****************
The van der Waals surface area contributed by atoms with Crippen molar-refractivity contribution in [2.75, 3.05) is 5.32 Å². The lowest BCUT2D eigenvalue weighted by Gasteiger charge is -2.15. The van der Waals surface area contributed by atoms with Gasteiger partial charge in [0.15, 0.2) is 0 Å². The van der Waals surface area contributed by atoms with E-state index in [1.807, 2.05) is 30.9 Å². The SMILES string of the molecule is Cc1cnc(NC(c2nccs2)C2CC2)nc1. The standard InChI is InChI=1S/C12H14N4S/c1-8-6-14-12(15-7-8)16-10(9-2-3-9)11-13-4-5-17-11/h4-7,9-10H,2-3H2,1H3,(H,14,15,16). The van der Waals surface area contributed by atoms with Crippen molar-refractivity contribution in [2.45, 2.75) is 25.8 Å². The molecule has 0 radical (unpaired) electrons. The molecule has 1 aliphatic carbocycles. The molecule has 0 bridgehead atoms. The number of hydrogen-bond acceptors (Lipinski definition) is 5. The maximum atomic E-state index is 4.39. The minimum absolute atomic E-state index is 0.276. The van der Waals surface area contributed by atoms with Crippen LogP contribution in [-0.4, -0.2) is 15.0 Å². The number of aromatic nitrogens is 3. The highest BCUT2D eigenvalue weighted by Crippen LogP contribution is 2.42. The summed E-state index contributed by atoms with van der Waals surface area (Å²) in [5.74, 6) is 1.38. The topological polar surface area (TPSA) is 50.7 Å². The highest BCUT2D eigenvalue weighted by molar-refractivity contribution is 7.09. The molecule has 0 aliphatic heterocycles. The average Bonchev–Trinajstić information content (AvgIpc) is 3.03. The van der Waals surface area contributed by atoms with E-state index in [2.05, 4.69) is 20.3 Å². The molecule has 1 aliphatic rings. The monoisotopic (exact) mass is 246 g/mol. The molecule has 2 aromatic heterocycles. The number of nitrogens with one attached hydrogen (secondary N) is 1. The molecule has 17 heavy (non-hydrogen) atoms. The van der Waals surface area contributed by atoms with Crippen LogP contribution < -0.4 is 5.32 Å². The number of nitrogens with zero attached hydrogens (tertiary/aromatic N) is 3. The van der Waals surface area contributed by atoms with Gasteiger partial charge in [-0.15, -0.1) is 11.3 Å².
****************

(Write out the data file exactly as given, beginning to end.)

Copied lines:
The van der Waals surface area contributed by atoms with Crippen molar-refractivity contribution in [2.75, 3.05) is 5.32 Å². The lowest BCUT2D eigenvalue weighted by Gasteiger charge is -2.15. The van der Waals surface area contributed by atoms with Gasteiger partial charge in [0.15, 0.2) is 0 Å². The van der Waals surface area contributed by atoms with E-state index in [1.807, 2.05) is 30.9 Å². The SMILES string of the molecule is Cc1cnc(NC(c2nccs2)C2CC2)nc1. The standard InChI is InChI=1S/C12H14N4S/c1-8-6-14-12(15-7-8)16-10(9-2-3-9)11-13-4-5-17-11/h4-7,9-10H,2-3H2,1H3,(H,14,15,16). The van der Waals surface area contributed by atoms with Crippen molar-refractivity contribution in [2.45, 2.75) is 25.8 Å². The molecule has 0 radical (unpaired) electrons. The molecule has 1 aliphatic carbocycles. The molecule has 0 bridgehead atoms. The number of hydrogen-bond acceptors (Lipinski definition) is 5. The maximum atomic E-state index is 4.39. The minimum absolute atomic E-state index is 0.276. The van der Waals surface area contributed by atoms with Crippen LogP contribution in [-0.4, -0.2) is 15.0 Å². The number of aromatic nitrogens is 3. The highest BCUT2D eigenvalue weighted by Crippen LogP contribution is 2.42. The summed E-state index contributed by atoms with van der Waals surface area (Å²) in [5.74, 6) is 1.38. The topological polar surface area (TPSA) is 50.7 Å². The highest BCUT2D eigenvalue weighted by molar-refractivity contribution is 7.09. The molecule has 0 aliphatic heterocycles. The average Bonchev–Trinajstić information content (AvgIpc) is 3.03. The van der Waals surface area contributed by atoms with E-state index in [2.05, 4.69) is 20.3 Å². The molecule has 1 aliphatic rings. The monoisotopic (exact) mass is 246 g/mol. The molecule has 2 aromatic heterocycles. The number of nitrogens with one attached hydrogen (secondary N) is 1. The molecule has 17 heavy (non-hydrogen) atoms. The van der Waals surface area contributed by atoms with Crippen LogP contribution < -0.4 is 5.32 Å². The number of nitrogens with zero attached hydrogens (tertiary/aromatic N) is 3. The van der Waals surface area contributed by atoms with Gasteiger partial charge in [-0.15, -0.1) is 11.3 Å².